By R. Larsson, Advertising Week
The UK held the first AI Safety Summit earlier this month, which was hailed by Prime Minister Rishi Sunak as a diplomatic breakthrough. Twenty-eight leading AI nations reached a global-first agreement at Bletchley Park on the need for regulation and a joint effort to manage potential risks from the development and deployment of AI.
But as the summit unfolded, trade unions and rights campaigners argued that the UK government had shut out millions of workers, who use AI everyday, accusing them of smothering innovation because of the influence given to Big Tech and global leaders.
As AI continues to dominate and concerns over safety ramp up, we spoke to four advertising and marketing experts on what’s next for AI – is it hindering or helping innovation and how it can be incorporated into advertising, marketing and business strategies in 2024?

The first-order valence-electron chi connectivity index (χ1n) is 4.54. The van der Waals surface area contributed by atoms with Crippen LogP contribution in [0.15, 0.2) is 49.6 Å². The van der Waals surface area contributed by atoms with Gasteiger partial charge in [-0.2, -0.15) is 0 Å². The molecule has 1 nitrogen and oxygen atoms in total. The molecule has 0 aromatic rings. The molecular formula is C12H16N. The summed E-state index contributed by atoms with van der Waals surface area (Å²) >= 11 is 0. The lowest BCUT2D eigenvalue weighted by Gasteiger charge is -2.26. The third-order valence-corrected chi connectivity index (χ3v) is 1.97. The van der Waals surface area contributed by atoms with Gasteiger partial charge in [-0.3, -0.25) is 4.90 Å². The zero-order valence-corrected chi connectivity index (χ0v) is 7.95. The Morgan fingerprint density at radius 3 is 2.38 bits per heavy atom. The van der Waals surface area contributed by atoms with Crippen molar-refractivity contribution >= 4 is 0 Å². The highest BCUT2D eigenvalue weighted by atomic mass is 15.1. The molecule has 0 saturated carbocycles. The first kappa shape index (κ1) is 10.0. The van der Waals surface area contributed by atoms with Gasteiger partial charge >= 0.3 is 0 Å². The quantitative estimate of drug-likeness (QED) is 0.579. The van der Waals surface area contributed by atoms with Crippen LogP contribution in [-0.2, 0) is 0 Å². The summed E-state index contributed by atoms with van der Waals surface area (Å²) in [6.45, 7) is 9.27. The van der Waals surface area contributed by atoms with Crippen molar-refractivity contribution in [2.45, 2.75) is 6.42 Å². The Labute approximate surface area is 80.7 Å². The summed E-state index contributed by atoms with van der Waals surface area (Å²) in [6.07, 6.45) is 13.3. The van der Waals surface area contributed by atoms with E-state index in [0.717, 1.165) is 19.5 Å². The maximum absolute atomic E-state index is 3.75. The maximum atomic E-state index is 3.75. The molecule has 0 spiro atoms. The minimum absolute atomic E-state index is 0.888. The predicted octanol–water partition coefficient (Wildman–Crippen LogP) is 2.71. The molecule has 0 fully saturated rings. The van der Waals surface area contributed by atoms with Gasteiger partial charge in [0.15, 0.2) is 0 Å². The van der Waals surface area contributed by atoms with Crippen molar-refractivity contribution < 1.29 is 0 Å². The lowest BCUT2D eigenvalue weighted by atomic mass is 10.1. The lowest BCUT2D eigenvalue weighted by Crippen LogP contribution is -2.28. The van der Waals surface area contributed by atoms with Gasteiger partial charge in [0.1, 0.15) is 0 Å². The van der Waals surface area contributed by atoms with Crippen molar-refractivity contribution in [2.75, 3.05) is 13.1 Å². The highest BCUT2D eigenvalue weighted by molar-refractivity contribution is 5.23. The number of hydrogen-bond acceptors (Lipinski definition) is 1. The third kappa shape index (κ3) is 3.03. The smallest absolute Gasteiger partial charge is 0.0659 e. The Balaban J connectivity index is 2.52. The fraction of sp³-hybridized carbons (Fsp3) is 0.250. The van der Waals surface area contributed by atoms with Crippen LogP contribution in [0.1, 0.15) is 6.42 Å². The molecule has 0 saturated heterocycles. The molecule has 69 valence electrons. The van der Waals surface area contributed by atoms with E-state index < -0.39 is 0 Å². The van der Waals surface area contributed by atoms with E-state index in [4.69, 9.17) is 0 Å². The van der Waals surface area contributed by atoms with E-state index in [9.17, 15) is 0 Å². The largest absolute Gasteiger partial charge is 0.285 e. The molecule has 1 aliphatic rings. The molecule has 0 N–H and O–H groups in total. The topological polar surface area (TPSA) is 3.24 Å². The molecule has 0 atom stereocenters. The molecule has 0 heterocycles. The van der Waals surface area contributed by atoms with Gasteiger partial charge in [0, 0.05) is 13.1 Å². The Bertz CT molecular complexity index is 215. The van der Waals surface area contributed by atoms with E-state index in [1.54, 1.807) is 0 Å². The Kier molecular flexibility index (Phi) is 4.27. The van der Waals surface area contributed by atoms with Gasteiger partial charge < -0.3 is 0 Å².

We spoke to AI experts to get their thoughts.
Sean Betts, Chief Product & Technology Officer, OMG UK
AI is at the forefront of innovation, accelerating and driving seismic cross-industry changes, and enabling progress measured in weeks and months rather than years. We’re seeing Big Tech driving innovation in AI capabilities and the Open Source community pushing the boundaries of AI application – and in turn, endless exciting opportunities play out in real time. But with innovation comes a need for regulation which needs to be agile and encourage great leaps forward while also addressing immediate and real ethical issues. This is evidenced in the recently signed Bletchley Declaration on AI Safety which has seen 28 countries coming together to announce a new global effort to unlock the enormous benefits offered by AI and ensuring it remains safe.